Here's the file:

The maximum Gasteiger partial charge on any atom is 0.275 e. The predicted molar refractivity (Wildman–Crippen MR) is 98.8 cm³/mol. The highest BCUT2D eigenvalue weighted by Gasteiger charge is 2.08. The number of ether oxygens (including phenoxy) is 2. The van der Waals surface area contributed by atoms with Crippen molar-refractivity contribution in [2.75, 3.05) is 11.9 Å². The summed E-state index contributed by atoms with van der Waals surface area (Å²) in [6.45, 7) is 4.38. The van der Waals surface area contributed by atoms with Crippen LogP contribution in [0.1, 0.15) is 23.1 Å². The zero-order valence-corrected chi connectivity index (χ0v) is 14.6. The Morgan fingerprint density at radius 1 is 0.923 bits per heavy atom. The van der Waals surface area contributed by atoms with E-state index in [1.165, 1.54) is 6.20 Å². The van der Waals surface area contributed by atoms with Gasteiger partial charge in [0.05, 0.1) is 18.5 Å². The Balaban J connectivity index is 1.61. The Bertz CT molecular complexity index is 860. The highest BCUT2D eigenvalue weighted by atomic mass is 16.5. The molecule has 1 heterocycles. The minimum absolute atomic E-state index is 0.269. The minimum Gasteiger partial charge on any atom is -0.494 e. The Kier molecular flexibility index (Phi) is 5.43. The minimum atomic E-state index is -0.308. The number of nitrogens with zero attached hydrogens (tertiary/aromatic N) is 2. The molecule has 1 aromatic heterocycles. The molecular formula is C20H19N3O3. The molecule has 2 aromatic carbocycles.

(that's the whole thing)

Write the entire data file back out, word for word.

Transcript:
The maximum Gasteiger partial charge on any atom is 0.275 e. The predicted molar refractivity (Wildman–Crippen MR) is 98.8 cm³/mol. The highest BCUT2D eigenvalue weighted by Gasteiger charge is 2.08. The number of ether oxygens (including phenoxy) is 2. The van der Waals surface area contributed by atoms with Crippen molar-refractivity contribution in [2.75, 3.05) is 11.9 Å². The summed E-state index contributed by atoms with van der Waals surface area (Å²) in [6.45, 7) is 4.38. The van der Waals surface area contributed by atoms with Crippen LogP contribution in [0.1, 0.15) is 23.1 Å². The zero-order valence-corrected chi connectivity index (χ0v) is 14.6. The Morgan fingerprint density at radius 1 is 0.923 bits per heavy atom. The van der Waals surface area contributed by atoms with E-state index in [1.165, 1.54) is 6.20 Å². The van der Waals surface area contributed by atoms with Gasteiger partial charge in [0.05, 0.1) is 18.5 Å². The Balaban J connectivity index is 1.61. The Bertz CT molecular complexity index is 860. The highest BCUT2D eigenvalue weighted by atomic mass is 16.5. The molecule has 1 heterocycles. The minimum absolute atomic E-state index is 0.269. The minimum Gasteiger partial charge on any atom is -0.494 e. The Kier molecular flexibility index (Phi) is 5.43. The minimum atomic E-state index is -0.308. The number of nitrogens with zero attached hydrogens (tertiary/aromatic N) is 2. The molecule has 1 aromatic heterocycles. The molecular formula is C20H19N3O3. The molecule has 2 aromatic carbocycles.